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How To Budget Like An Intern

Ylan Mui

Our intern Emma Carew is back again! We love to see persistence. And Emma has a lot to write about from personal experience, especially as a summer intern in Washington. She polled her colleagues for their favorite tips on living large for less that anyone can use, even if your intern days are a distant memory. We won't tell.

What are your best intern-worthy tricks? Send them to Emma at carewe[at]washpost.com or post them in the comments.

For the most part, we Washington interns are broke. And while we anxiously wait for pay day we have to get creative. So here are the Washington Post Intern09 tips on living on a budget.

Editorial writer Alexandra Petri:
* If you are at all a Starbucks aficionado, get one of their membership discount cards. It costs $20 but gets you 10 percent off, which definitely pays for itself over time.

Copy editor Morgan Schneider:
* Order an “intern latte” — a double espresso over ice at your favorite coffee shop and add your own milk at the bar.
* Blend softened butter with olive oil and stick in a Tupperware — cheaper butter spread, better for you! Use about two sticks of butter to one-third cup oil to start, add more oil if you like it softer.
* Telling you to eat ramen is too obvious. And gets mildly boring after a while. Try using seasoning packets from ramen to flavor fried rice, chicken or anything else. For 13 cents a pop, it’s a great dose of salty flavoring. But caution: use sparingly.

Metro reporter Martin Ricard:
* Give up TV to cut down on bills. I’ve realized now that since I don’t like most of what’s on cable anyway, I can get all the entertainment satisfaction I need with my laptop, Hulu and a Netflix account.

By Ylan Mui  |  July 29, 2009; 7:00 AM ET
Categories:  Bargains , Ylan Q. Mui  
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Comments

Wow, they can afford Starbucks! If you can afford to buy enough coffee to make getting 10% off as a result of a $25 investment to pay off, you probably aren't on a terribly tight budget. Buying a pound of the good stuff and making it at home is way more frugal. Ramen "seasoning packets" are bouillon. You can buy those separately and inexpensively without wasting the noodles.

Other than giving up TV, these don't really seem like budgeting tips. I can't see how blending olive oil with butter saves money. What about getting DVDs from the library? Ways to stay in shape on a budget?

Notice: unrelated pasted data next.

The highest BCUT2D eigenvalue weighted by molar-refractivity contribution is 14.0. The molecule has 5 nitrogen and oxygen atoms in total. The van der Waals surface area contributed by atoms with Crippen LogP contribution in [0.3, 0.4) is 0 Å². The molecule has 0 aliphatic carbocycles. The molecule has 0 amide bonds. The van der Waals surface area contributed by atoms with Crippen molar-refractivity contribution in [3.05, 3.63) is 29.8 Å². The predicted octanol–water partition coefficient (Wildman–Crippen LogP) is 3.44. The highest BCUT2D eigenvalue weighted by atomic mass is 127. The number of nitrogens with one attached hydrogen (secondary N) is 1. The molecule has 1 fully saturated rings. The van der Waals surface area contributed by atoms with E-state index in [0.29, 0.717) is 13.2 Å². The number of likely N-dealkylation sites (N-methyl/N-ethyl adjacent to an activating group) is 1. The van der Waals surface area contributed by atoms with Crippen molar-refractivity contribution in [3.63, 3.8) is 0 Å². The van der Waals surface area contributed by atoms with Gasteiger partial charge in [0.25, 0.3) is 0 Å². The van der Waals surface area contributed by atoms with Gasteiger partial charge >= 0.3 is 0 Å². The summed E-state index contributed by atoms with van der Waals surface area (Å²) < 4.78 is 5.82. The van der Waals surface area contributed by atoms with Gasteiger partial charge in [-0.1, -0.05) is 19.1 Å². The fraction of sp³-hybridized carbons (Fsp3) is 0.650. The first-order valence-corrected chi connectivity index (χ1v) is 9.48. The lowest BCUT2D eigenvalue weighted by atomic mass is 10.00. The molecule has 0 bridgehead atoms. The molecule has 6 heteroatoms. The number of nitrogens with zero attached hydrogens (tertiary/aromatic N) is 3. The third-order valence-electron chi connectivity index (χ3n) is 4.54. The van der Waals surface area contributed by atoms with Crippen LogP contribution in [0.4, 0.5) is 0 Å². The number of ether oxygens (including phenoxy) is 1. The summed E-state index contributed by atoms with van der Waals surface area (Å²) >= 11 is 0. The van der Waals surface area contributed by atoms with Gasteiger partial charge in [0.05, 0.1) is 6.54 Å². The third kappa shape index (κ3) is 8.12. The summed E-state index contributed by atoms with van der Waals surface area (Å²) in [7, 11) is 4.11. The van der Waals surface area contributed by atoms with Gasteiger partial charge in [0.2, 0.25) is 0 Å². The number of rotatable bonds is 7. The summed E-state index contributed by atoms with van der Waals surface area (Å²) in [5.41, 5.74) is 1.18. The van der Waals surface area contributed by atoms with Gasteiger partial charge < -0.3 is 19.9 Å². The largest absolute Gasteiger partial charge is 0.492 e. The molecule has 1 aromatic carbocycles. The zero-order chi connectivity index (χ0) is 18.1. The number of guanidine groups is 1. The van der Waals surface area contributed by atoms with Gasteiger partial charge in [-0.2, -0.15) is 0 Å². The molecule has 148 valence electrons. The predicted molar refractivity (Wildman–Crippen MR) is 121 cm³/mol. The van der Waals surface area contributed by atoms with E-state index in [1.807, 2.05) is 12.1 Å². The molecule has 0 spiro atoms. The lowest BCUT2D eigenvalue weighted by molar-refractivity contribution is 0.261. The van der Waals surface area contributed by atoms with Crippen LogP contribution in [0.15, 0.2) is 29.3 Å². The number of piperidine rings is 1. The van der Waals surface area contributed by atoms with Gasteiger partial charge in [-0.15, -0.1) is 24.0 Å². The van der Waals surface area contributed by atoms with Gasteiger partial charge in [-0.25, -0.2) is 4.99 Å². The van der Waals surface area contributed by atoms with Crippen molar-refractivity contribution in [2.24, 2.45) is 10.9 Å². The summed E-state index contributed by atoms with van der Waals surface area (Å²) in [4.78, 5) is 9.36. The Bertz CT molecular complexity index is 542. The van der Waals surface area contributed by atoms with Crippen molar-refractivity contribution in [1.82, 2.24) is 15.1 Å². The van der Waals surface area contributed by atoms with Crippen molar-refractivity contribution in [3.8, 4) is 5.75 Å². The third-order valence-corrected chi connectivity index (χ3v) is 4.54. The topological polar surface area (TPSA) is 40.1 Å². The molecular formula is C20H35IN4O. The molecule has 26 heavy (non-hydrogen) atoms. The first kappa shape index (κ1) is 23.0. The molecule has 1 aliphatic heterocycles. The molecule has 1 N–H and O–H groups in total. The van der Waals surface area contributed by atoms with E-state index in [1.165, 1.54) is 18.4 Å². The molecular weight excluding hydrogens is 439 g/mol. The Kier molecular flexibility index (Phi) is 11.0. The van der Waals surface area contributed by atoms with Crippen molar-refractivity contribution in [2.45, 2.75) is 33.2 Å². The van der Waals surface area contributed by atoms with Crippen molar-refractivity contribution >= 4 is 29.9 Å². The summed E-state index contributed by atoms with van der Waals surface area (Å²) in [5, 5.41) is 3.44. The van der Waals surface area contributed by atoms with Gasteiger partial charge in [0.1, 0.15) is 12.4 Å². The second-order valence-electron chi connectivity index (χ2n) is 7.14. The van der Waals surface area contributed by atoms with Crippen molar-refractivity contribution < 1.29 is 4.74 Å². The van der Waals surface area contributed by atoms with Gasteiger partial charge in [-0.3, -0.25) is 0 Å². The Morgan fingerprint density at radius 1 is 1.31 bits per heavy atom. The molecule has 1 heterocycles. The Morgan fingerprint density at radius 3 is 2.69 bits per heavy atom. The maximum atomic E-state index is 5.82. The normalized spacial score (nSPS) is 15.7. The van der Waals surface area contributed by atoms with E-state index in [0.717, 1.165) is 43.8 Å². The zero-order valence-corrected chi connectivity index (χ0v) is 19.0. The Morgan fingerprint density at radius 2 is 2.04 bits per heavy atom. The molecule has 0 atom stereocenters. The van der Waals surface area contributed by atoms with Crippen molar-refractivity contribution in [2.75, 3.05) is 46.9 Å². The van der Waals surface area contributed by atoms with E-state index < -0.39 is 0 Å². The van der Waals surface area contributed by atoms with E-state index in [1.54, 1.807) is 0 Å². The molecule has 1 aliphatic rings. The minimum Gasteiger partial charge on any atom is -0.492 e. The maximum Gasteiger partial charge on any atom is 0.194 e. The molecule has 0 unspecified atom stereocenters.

I would like to apologize for the negativity, but this post seems to be missing the point.

Posted by: MzFitz | July 29, 2009 9:46 AM | Report abuse

I was an intern in DC in the olden days (during the Iran-Contra hearings!). I bought groceries at the supermarket at Watergate and packed a bag lunch to the office every day, brewed my own coffee, and drank tap water. We interns quickly learned which bars served food during happy hour, and those appetizers were our dinner. I walked or took the metro - no cabs. Couldn't afford a gym membership, so walked or jogged around the Mall for exercise. On weekends I visited every museum and monument offering free admission.

Posted by: newengland1 | July 29, 2009 11:46 AM | Report abuse

MzFitz has a point. If you really need to scrimp, you're better off re-evaluating what your needs really are, rather than just trying to find a slightly cheaper way of doing the same things you always do. If you have a car, taking Metro, biking, or walking can save a lot more than searching out cheaper gas.

At the same time, if it's something you're going to splurge on anyway, it makes a lot of sense to find a cheaper way. Back when I was in school and wanted to go out with my friends, we did like newengland: we chose the bars that offered free food during happy hour. For the cost of one drink (which I'd have had anyway), I had dinner.

The key is not to fool yourself into thinking you're "saving" by doing that. You are still spending. And it's still a want, not a need.

Posted by: laura33 | July 29, 2009 1:27 PM | Report abuse

Have to agree with the first poster - what sort of a budget are you on if you are drinking Starbucks?? How can I take this article remotely seriously when that is the first "tip" offered? The comments include better tips. I'm guessing most of us in DC were interns at one time.

Bring lunch from home. Get a library card. Enjoy everything free DC has to offer. Stop drinking Starbucks and make your own coffee.

Sounds like these Post interns haven't yet truly experienced tighten-your-belt budgeting that many of us have gone through or are going through now. Those budgets don't include Starbucks at all.

Posted by: eemcgee | July 29, 2009 1:29 PM | Report abuse

This blog isn't really about saving money, it's about "saving" money publicly.

Frugal is chic, so it's cool to flash your Starbucks discount card and bring your own wine to a restaurant.

By the way -- the "intern latte" was specifically banned by Murky Coffee last year, because its basically stealing. Kinda like grabbing a "free" scone out of the basket, because the guy behind the counter wasn't looking.

Posted by: gettingdizzy1 | July 29, 2009 2:33 PM | Report abuse

The way to cut back at Starbucks is to acquire a taste for brewed coffee and stick with that. Bring your own insulated mug and save another 10 cents.

These 2 steps will enable you to transition to a cup brewed at home - which unlike a latte can be prepared with nothing more elaborate than a $5 secondhand Mr. Coffee.

Posted by: mattintx | July 30, 2009 2:36 PM | Report abuse

The comments to this entry are closed.

 
 
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